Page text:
|Gallant And Bold|
Gallant And Bold
This is a game from John Grümph, the prolific french author. He released it in French as Coeurs Vaillants and in English Gallant & Bold. The illustration above is from John Grümph, his imagination and his taste are well served by his hand, in writing and in drawing.
You are about to embark on new adventures, across a romanesque and magical world, full of sorcerers and wraiths, dragons and goblins. You will become one of those incredible adventurers, gallant and bold, always on the front line to protect those who can’t defend themselves and face the most terrifying threats. You are destined to perform glorious feats – if you do not die first in the clutches of a monster – but neither glory nor death really matters to you, nor wealth or honors. You are a wanderer and a gallivant. You are an adventurer. You’re a hero!
By prolific I mean that John Grümph released four or five of those games inspired by the oldest and most revered of all adventure games (his words). Why should I focus on Gallant & Bold and not on Princes and Vagabonds?
I could simply answer that since Gallant (allow me this truncation) is released in English as well and I write in English, then that's the one I should cover here. But I've already covered a John Grümph game in French, New York Crossings.
I am a patron to Le Grümph, and last week, he released for his patrons a Gallant extension while admitting he was playing that game a lot these days. So my answer is: I cover Gallant & Bold because its author plays it a lot and writes extensions for it (albeit only in French for now).
The PDF is 84 pages, system, world, monsters. The illustrations are beautiful as the illustrations in this post can attest.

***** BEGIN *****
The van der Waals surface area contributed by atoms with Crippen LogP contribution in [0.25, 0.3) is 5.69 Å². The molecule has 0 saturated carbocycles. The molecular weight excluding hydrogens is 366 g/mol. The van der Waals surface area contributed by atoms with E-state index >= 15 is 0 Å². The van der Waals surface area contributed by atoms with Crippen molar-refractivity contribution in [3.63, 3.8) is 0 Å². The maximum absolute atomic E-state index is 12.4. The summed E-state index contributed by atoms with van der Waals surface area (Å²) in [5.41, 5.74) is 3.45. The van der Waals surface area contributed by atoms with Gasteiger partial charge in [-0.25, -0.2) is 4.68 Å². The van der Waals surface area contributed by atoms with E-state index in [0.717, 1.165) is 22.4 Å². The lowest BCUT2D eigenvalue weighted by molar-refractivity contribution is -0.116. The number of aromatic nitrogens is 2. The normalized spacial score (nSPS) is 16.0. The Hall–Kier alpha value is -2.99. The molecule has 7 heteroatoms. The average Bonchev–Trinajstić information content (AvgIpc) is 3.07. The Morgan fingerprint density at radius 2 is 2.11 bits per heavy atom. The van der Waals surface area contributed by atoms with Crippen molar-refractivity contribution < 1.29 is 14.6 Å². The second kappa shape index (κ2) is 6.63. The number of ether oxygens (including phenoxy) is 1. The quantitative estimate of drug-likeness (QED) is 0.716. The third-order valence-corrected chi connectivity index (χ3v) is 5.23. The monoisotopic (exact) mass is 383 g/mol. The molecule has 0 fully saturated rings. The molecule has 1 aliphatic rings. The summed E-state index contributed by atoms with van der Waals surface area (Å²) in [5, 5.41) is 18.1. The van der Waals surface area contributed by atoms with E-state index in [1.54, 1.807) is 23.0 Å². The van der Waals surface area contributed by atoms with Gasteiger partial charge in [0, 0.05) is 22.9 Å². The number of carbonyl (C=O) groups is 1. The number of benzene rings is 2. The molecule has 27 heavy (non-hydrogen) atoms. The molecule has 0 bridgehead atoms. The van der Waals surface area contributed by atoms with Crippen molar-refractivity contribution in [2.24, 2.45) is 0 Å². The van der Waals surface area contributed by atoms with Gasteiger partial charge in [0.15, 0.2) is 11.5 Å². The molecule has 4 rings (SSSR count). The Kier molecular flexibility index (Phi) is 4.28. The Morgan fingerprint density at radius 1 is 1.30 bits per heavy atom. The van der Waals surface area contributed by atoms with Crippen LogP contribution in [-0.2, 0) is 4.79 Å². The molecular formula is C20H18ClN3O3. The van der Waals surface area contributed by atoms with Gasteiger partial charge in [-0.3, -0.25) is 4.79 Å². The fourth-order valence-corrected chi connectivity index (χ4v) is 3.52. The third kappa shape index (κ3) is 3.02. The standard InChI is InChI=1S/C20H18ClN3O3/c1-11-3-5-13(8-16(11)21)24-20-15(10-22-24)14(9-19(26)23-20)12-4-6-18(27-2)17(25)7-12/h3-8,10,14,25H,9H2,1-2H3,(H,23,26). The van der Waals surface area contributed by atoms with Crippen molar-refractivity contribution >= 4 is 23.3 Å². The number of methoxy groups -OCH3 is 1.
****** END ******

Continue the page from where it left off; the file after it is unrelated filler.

Feel free to jump to my conclusion.
Since it is inspired by the oldest fantasy adventure game, each adventurer is defined by the six classical abilities, Strength, Intelligence, Wisdom, Dexterity, Constitution, and Charisma. Like the ancestor, one rolls 3d6 to determine the ability score. Unlike the ancestor, the lower the better, the best strength score a player can roll for her or his adventurer is a 3.
This is because the system uses d20 and expects you to roll high, better than your ability score. For example, should you try a strength feat and your strength score is 5, you have to roll 5 or better with the d20.
One has then to choose their race, Human, Elf, Gnome, or Dwarf. Each race has its quirks. For example, choosing a Human let's one replace their higher ability score with an 8, and earn a +1 Scholar craft. Dwarves may become fighter or cleric, they have a +4 to AC vs large enemies, +1 attack bonus and +1d4 damage against Goblins and Orcs, +4 save vs Magic and Poison, and they earn +1 Courtier craft.
Crafts are bonuses your adventurer adds to rolls to checks in a certain domain. For example, the Burglar craft encompasses eavesdropping, walk climbing, trap disarming, hiding in the shadows, etc. There are four crafts, Burglar, Courtier, Ranger, and Scholar. This simplifies skill checks in an open and elegant way.